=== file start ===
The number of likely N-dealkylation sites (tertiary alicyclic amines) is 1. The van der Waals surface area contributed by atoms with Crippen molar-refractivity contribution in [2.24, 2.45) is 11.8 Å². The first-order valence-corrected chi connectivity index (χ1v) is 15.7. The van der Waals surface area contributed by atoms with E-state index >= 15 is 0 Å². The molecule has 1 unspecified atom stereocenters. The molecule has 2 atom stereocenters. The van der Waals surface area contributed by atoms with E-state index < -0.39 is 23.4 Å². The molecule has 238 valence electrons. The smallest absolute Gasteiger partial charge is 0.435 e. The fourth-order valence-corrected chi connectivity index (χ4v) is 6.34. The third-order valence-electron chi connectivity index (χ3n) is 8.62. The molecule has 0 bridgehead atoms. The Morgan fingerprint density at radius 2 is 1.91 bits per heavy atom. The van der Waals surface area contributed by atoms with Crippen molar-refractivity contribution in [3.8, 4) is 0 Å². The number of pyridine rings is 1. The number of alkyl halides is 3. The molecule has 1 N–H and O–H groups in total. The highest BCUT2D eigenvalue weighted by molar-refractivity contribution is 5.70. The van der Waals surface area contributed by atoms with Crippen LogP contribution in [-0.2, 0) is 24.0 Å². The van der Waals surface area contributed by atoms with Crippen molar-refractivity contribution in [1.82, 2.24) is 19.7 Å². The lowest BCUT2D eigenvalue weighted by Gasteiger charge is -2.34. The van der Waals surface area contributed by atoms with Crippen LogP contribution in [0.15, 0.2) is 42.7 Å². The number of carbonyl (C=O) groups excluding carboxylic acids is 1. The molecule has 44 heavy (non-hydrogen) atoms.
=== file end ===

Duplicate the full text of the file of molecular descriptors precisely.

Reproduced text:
The number of likely N-dealkylation sites (tertiary alicyclic amines) is 1. The van der Waals surface area contributed by atoms with Crippen molar-refractivity contribution in [2.24, 2.45) is 11.8 Å². The first-order valence-corrected chi connectivity index (χ1v) is 15.7. The van der Waals surface area contributed by atoms with E-state index >= 15 is 0 Å². The molecule has 1 unspecified atom stereocenters. The molecule has 2 atom stereocenters. The van der Waals surface area contributed by atoms with E-state index < -0.39 is 23.4 Å². The molecule has 238 valence electrons. The smallest absolute Gasteiger partial charge is 0.435 e. The fourth-order valence-corrected chi connectivity index (χ4v) is 6.34. The third-order valence-electron chi connectivity index (χ3n) is 8.62. The molecule has 0 bridgehead atoms. The Morgan fingerprint density at radius 2 is 1.91 bits per heavy atom. The van der Waals surface area contributed by atoms with Crippen molar-refractivity contribution in [3.8, 4) is 0 Å². The number of pyridine rings is 1. The number of alkyl halides is 3. The molecule has 1 N–H and O–H groups in total. The highest BCUT2D eigenvalue weighted by molar-refractivity contribution is 5.70. The van der Waals surface area contributed by atoms with Crippen LogP contribution in [-0.2, 0) is 24.0 Å². The van der Waals surface area contributed by atoms with Crippen molar-refractivity contribution in [1.82, 2.24) is 19.7 Å². The lowest BCUT2D eigenvalue weighted by Gasteiger charge is -2.34. The van der Waals surface area contributed by atoms with Crippen LogP contribution in [0.15, 0.2) is 42.7 Å². The number of carbonyl (C=O) groups excluding carboxylic acids is 1. The molecule has 44 heavy (non-hydrogen) atoms.